# 5.2.1 Resistivity

### Resistivity

• All materials have some resistance to the flow of charge
• As free electrons move through a metal wire, they collide with ions which get in their way
• As a result, they transfer some, or all, of their kinetic energy on collision, which causes electrical heating

Free electrons collide with ions which resist their flow

• Since current is the flow of charge, the ions resisting their flow causes resistance
• Resistance depends on the length of the wire, the cross-sectional area through which the current is passing and the resistivity of the material

Electrical resistance equation

• The resistivity equation shows that:
• The longer the wire, the greater its resistance
• The thicker the wire, the smaller its resistance

The length and width of the wire affect its resistance

• Resistivity is a property that describes the extent to which a material opposes the flow of electric current through it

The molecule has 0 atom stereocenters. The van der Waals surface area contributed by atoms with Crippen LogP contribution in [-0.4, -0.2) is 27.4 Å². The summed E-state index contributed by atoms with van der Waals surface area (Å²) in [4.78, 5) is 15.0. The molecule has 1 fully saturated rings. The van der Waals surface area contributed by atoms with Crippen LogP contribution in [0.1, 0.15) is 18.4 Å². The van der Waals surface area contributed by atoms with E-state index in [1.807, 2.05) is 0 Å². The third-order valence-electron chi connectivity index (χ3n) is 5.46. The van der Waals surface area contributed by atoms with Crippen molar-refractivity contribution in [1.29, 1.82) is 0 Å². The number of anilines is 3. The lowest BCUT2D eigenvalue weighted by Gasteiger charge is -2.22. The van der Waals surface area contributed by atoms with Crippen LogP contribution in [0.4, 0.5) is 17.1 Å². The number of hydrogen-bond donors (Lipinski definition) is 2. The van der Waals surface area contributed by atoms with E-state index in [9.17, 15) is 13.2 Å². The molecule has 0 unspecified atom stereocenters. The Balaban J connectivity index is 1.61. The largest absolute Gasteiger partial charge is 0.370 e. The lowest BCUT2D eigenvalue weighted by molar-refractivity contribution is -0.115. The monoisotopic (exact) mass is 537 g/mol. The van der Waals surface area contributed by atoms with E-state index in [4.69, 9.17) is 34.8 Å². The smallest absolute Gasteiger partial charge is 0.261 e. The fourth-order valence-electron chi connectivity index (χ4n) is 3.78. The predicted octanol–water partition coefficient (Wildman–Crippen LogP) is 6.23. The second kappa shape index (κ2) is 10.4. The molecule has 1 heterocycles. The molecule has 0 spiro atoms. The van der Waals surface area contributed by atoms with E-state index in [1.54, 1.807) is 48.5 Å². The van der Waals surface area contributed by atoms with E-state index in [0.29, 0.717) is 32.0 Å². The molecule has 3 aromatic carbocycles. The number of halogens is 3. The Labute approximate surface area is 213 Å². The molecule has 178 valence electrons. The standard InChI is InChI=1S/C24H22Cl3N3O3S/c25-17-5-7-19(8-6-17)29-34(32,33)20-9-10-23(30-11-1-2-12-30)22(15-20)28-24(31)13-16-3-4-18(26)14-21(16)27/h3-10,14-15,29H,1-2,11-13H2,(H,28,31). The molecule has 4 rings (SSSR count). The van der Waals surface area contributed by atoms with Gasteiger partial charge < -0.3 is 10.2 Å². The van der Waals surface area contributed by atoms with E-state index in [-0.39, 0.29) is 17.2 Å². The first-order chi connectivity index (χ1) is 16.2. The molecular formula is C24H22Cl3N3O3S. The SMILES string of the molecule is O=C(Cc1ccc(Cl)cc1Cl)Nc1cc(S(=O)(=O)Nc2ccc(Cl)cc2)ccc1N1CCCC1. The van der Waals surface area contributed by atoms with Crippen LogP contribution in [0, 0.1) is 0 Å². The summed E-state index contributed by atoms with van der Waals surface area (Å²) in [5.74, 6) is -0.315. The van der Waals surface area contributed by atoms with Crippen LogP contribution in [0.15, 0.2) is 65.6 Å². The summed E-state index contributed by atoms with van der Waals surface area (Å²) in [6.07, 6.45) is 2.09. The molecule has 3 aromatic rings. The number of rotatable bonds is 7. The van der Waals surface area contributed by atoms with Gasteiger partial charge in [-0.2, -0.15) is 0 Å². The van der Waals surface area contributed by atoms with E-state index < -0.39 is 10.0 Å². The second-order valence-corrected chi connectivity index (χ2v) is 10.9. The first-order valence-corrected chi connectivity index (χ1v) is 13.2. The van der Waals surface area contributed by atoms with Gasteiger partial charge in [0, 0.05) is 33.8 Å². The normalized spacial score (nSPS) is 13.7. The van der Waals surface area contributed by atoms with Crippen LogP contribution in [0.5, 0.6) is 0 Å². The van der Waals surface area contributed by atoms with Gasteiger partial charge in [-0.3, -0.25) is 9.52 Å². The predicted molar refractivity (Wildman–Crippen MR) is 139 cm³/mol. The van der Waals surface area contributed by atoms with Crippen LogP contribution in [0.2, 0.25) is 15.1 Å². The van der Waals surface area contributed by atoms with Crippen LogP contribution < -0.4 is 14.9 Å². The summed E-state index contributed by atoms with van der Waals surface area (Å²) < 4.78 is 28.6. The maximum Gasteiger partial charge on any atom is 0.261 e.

• It is a property of the material, and is dependent on temperature
• Resistivity is measured in Ω m

Resistivity of some materials at room temperature

• The higher the resistivity of a material, the higher its resistance
• This is why copper, with its relatively low resistivity at room temperature, is used for electrical wires — current flows through it very easily
• Insulators have such a high resistivity that virtually no current will flow through them

#### Worked Example

Two electrically-conducting cylinders made from copper and aluminium respectively.
Their dimensions are shown below.

Copper resistivity = 1.7 × 10-8 Ω m
Aluminium resistivity = 2.6 × 10-8 Ω m

Which cylinder is the better conductor?

#### Exam Tip

• You won’t need to memorise the value of the resistivity of any material, these will be given in the exam question.
• Remember if the cross-sectional area is a circle e.g. in a wire, it is proportional to the diameter squared. This means if the diameter doubles, the area quadruples causing the resistance to drop by a quarter.

### Author: Ashika

Ashika graduated with a first-class Physics degree from Manchester University and, having worked as a software engineer, focused on Physics education, creating engaging content to help students across all levels. Now an experienced GCSE and A Level Physics and Maths tutor, Ashika helps to grow and improve our Physics resources.
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